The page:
The need for training and support to build knowledge of evaluative skills became evident through discussion of evaluating arts in dementia contexts. Attendees recognised the potential for artists and carers to contribute to evaluation, and for training in evaluative and critical thinking to be of benefit to arts and creative practitioners. Attendees also suggested that the focus of evaluation can be too narrow and that seeking evidence for continued funding may result in the agendas of commissioners or funders steering evaluation.

Group discussion
Discussion at the roundtable event, facilitated by Professor Tracey Williamson

The third and final need the report identifies, is provision that enables connection, collaboration and sharing of resources. It was felt by attendees that practitioners across different artistic disciplines could learn a lot from one another and that local networks were important to this group to support those feeling isolated. There was also a wish to connect with others more generally who worked in various roles, and to promote arts and dementia practice more widely in health and care provision.

Attendee sharing details on a notice board
Roundtable event attendee Diane Amans making connections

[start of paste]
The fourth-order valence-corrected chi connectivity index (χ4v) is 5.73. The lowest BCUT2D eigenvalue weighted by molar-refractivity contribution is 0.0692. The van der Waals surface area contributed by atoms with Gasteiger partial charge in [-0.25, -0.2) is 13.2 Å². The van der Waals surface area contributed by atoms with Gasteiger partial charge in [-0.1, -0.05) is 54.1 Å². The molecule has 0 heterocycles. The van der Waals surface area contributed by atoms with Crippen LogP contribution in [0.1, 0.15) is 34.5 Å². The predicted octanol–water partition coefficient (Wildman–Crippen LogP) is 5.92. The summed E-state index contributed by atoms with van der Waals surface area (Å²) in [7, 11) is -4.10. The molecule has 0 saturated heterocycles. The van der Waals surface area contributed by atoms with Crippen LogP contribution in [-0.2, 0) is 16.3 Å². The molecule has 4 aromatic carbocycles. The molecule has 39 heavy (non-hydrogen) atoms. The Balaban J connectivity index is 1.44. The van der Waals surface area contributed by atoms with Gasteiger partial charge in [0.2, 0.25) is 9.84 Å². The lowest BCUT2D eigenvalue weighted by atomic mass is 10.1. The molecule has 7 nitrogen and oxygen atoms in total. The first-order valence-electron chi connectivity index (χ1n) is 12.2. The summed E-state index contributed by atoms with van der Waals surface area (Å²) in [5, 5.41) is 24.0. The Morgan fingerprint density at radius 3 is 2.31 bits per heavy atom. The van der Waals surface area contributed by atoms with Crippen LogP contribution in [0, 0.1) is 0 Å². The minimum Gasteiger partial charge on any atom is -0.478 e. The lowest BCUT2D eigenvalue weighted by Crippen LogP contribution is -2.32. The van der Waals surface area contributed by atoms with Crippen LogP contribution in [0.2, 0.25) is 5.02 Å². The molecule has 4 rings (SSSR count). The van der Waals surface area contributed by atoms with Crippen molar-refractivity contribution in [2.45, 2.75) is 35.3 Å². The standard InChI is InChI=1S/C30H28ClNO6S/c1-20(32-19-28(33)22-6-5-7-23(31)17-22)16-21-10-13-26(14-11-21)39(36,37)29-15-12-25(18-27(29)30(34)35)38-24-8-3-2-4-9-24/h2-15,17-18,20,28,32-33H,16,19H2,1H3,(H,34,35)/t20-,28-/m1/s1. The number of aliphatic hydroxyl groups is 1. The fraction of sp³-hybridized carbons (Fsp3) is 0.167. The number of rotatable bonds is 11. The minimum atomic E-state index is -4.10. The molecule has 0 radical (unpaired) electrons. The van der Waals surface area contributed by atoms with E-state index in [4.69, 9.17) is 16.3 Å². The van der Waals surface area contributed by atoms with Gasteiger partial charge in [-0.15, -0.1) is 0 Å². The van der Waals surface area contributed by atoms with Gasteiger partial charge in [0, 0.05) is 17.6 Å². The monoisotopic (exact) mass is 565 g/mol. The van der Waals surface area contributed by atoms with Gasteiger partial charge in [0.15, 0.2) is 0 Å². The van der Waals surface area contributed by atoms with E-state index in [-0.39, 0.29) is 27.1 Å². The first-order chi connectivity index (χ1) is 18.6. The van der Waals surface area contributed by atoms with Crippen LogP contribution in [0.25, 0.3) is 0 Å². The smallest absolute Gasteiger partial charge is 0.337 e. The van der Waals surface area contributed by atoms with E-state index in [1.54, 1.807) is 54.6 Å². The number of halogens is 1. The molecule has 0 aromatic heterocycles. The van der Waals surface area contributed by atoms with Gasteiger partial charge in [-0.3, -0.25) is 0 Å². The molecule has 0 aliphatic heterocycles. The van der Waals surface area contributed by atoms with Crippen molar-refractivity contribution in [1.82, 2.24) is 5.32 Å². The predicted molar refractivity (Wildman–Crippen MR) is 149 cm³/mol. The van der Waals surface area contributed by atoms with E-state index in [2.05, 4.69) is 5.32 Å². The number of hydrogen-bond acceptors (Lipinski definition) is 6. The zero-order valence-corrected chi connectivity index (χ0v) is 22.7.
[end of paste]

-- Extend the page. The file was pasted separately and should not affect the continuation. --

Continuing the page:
The event report concludes with a list of recommendations for the TAnDem legacy to contribute towards shaping the future of arts and dementia. These recommendations highlight potential actions for the University of Worcester to further contribute to the development of the arts and dementia through:

  • The integration of arts and creative activities into the Association for Dementia Studies Education Programmes and wider education offerings at the university including pre- and post-registration programmes relating to person-centred dementia care.
  • The integration of arts and dementia mentoring and placements for students into relevant University of Worcester courses.
  • The Association for Dementia Studies seeking opportunities for research and consultancy for care home group leaders and care home managers to support individual care settings to successfully integrate arts and creative practice.
  • Consideration of applications for further PhDs in arts and dementia related subjects.
  • Exploration of an arts and dementia module to sit within our existing Level 7 Distance learning programmes (Postgraduate Certificate and Postgraduate Award in Person-Centred Dementia Studies) delivered totally online.

TAnDem students are now looking at ways these recommendations might be taken forward. By translating the research into practice, the legacy of TAnDem holds the potential to make a practical difference to the lives of people with dementia. You can keep up to date with their progress through the TAnDem webpage and Twitter feed.

Attendee networking at the roundtable event

You can find the roundtable report online. A summary report is also available.

Connect with ADS on twitter @DementiaStudies and on Facebook @adsuow

Leave a Reply

Fill in your details below or click an icon to log in: Logo

You are commenting using your account. Log Out /  Change )

Twitter picture

You are commenting using your Twitter account. Log Out /  Change )

Facebook photo

You are commenting using your Facebook account. Log Out /  Change )

Connecting to %s